Published on 28th October 2021
Halloween originated with the ancient Celtic festival of Samhain, when people would light bonfires and wear costumes to ward off ghosts. In the second half of the 19th century, America was flooded with new immigrants. These new immigrants, especially the millions of Irish fleeing the Irish Potato Famine, helped to popularise the celebration of Halloween.
The Ghost Town Image Gallery showcases the Irish, and specifically Dublin traditions of past times, with more than a nod to the celebrated Gothic writers and the haunted places of the city. It introduces viewers to such supernatural characters as the evil Dolocher and the murderess Darkey Kelly and also to gentler spirits such as that of Archbishop Marsh.
Darkey Kelly is known in Dublin’s folk memory as the woman who was burned at the stake for witchcraft after she accused the Sheriff of Dublin, Luttrell, of fathering her baby. However, research has revealed that she could have been Ireland’s first serial killer and the story of witchcraft is completely false. Darkey Kelly (whose name was Dorcas Kelly) ran the Maiden Tower brothel, in Copper Alley, off Fishamble Street.
In Marsh's Library the ghost of an old man has been seen at midnight browsing through its ancient bookshelves. The ghost is the founder, Archbishop Narcissus Marsh. For a hundred years after its opening Marsh's Library was the only free library in Dublin. The ghost has been seen searching through the old volumes in the inner gallery of the library that have been identified as his.
A popular explanation of the ghostly appearance concerns a favourite niece of his, a girl he reared from a child. When the girl fell in love with a sea captain, the archbishop strongly disapproved, and tried to prevent her from seeing the man. The young couple eloped and the girl wrote a note to her uncle, pleading for his forgiveness, and placed it in one of his books in the library.
Archbishop Marsh, however, never found the note and returns in an endless search for it.
Marino Library boasts an impressive Gothic Collection with Bram Stoker and his most famous novel, Dracula, at the heart. Marino Library's Gothic Collection, contains not only horror stories but many other stories belonging to Gothic literature. This magnificent collection was created by Seán Lennon, local author, and one-time the librarian of Marino Library.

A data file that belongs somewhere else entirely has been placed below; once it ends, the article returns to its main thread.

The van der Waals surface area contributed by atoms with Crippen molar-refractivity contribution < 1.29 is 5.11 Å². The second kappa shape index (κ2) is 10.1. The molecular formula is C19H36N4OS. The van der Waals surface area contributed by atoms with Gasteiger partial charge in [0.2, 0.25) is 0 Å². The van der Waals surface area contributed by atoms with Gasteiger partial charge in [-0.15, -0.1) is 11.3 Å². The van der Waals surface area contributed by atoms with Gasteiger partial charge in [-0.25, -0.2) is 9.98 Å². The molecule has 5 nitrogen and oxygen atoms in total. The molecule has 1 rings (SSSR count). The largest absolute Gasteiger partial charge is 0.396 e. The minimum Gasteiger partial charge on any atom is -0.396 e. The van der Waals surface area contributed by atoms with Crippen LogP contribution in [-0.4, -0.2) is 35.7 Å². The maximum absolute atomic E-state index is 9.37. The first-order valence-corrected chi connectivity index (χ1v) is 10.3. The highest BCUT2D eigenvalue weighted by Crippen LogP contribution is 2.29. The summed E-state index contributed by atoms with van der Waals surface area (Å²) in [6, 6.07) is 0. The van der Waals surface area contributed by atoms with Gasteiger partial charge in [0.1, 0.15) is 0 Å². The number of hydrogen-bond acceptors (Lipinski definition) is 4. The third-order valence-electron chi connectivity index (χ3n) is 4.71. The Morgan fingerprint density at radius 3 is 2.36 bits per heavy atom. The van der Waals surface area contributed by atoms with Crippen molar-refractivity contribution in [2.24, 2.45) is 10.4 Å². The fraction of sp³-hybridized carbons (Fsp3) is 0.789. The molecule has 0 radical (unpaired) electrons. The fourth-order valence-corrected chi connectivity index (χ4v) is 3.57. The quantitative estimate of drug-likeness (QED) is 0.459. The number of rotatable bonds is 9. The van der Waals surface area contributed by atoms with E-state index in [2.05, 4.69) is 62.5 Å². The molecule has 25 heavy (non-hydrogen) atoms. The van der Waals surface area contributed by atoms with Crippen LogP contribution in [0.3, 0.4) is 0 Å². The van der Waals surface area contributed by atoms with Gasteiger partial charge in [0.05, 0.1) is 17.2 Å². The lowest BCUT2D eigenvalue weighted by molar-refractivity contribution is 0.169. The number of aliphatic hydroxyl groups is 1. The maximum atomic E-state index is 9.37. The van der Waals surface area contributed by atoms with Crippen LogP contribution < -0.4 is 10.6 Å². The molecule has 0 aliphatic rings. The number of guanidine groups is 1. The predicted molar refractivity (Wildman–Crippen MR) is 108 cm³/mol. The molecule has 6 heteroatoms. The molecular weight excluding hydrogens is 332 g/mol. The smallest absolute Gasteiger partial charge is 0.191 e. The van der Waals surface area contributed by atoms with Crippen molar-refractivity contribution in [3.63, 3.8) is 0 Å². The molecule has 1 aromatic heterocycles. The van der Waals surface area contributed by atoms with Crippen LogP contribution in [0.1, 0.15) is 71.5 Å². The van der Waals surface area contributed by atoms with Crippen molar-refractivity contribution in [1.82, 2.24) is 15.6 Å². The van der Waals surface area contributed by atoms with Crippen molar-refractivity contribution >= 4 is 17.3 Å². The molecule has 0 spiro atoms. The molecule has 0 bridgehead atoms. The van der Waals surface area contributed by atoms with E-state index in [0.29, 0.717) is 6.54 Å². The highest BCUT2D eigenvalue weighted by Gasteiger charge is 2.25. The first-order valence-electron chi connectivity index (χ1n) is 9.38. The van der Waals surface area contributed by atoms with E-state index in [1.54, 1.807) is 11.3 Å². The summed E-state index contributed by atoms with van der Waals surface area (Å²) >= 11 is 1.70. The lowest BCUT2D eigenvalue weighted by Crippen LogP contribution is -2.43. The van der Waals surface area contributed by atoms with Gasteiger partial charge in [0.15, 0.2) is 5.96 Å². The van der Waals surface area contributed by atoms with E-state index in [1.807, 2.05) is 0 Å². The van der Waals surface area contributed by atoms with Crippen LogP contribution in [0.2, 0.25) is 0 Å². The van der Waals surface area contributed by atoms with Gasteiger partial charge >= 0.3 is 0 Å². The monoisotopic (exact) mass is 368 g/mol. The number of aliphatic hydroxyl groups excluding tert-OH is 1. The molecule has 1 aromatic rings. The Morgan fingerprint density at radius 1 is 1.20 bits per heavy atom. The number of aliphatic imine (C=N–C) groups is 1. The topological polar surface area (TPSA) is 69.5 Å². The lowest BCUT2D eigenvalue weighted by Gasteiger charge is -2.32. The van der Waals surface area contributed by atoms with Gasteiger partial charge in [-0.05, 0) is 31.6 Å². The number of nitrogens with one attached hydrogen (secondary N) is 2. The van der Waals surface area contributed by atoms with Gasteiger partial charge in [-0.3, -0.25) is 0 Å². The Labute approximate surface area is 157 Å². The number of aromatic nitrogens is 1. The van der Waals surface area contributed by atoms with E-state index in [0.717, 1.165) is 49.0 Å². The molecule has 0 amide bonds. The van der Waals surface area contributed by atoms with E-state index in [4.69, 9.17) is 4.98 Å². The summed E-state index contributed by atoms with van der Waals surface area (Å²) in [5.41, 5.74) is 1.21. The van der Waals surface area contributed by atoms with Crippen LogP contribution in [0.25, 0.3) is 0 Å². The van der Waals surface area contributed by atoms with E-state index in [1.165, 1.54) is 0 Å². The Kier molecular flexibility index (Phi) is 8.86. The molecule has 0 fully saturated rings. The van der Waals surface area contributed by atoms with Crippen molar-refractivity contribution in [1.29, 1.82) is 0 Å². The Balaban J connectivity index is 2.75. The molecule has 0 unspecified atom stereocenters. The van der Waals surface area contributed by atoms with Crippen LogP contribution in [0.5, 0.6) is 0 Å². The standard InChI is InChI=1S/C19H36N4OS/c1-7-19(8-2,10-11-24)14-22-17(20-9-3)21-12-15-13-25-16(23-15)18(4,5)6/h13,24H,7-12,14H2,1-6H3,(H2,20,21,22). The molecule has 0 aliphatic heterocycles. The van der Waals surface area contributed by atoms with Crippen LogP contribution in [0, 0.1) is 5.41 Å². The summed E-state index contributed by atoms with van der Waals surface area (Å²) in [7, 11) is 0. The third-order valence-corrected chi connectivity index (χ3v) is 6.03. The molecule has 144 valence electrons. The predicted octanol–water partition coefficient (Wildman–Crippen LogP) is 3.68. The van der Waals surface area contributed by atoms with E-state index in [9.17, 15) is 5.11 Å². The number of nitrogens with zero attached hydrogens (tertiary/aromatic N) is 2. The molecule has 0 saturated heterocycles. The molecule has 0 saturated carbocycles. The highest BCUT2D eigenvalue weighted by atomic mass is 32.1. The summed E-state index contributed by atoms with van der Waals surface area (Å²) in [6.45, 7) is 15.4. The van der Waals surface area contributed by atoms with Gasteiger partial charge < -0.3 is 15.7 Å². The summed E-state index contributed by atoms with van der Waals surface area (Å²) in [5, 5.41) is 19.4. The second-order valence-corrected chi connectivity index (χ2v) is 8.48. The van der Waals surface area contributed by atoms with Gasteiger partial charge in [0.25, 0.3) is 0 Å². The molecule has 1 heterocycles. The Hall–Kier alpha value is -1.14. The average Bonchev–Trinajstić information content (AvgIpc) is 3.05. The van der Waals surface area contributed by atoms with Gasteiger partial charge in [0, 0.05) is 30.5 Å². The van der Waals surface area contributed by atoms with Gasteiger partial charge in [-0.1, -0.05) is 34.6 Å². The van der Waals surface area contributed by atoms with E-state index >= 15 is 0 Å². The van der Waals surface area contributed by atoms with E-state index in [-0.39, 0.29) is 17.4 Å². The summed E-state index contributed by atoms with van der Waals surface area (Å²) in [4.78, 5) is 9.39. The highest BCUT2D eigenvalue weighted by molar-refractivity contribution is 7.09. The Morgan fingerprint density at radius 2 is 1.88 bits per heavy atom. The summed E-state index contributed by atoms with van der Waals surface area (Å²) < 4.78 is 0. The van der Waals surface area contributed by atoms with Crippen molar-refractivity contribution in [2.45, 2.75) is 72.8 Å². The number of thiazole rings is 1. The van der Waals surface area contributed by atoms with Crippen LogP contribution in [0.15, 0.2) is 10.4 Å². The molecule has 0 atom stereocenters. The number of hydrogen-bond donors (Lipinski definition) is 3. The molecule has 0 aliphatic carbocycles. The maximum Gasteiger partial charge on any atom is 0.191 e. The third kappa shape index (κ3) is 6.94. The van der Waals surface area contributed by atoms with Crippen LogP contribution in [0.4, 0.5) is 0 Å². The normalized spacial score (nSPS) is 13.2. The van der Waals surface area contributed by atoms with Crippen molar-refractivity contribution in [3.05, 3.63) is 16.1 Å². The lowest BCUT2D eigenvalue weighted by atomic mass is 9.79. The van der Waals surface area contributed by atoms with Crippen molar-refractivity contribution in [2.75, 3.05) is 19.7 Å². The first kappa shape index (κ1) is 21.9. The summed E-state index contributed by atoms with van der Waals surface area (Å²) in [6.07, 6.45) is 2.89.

Find out more about Irish Gothic Writers and download a guide to the novels and short-stories that have shaped the Gothic genre written and illustrated by Seán Lennon.
Of all of the authors associated with Marino and Clontarf, Bram Stoker is by far the most famous. The library has quite a few different editions and study companions to go with it. Dracula, the story of four scientific men using technology and learning to defeat an ancient blood-sucking demon, is one of the greatest ever works of literature due to its sheer influence on arts, culture and even popular understanding.
Marino Library was Bram Stoker's local library. In fact, Stoker born in 1847 and was raised in No. 15 Marino Crescent. At the time Clontarf was very much distinct from Dublin City, a quiet area and coastal resort popular with bathers and those looking for a break from city life.
Stoker was devoted to studying Irish folktales and Dublin's libraries would have been where he found most of his books on the subject. According to Barbara Belford, author of Bram Stoker: A Biography of the Author of Dracula, there was even a grave site in Clontarf where bodies of certain people were staked, pinning them into their coffins, to prevent them from rising from the dead, as it was widely believed their spirits could not enter the kingdom of heaven and would be condemned to wander the earth. This practice was occurring as late as the 1850s when Stoker was a child.
In 1878, Stoker married Florence Balcombe , daughter of Lieutenant- Colonel James Balcombe of 1 Marino Crescent. She was a celebrated beauty whose former suitor had been Oscar Wilde. On 31 December 1879, Bram and Florence's only child was born, a son whom they christened Irving Noel Thornley Stoker.
After suffering a number of strokes Stoker died in London in 1912.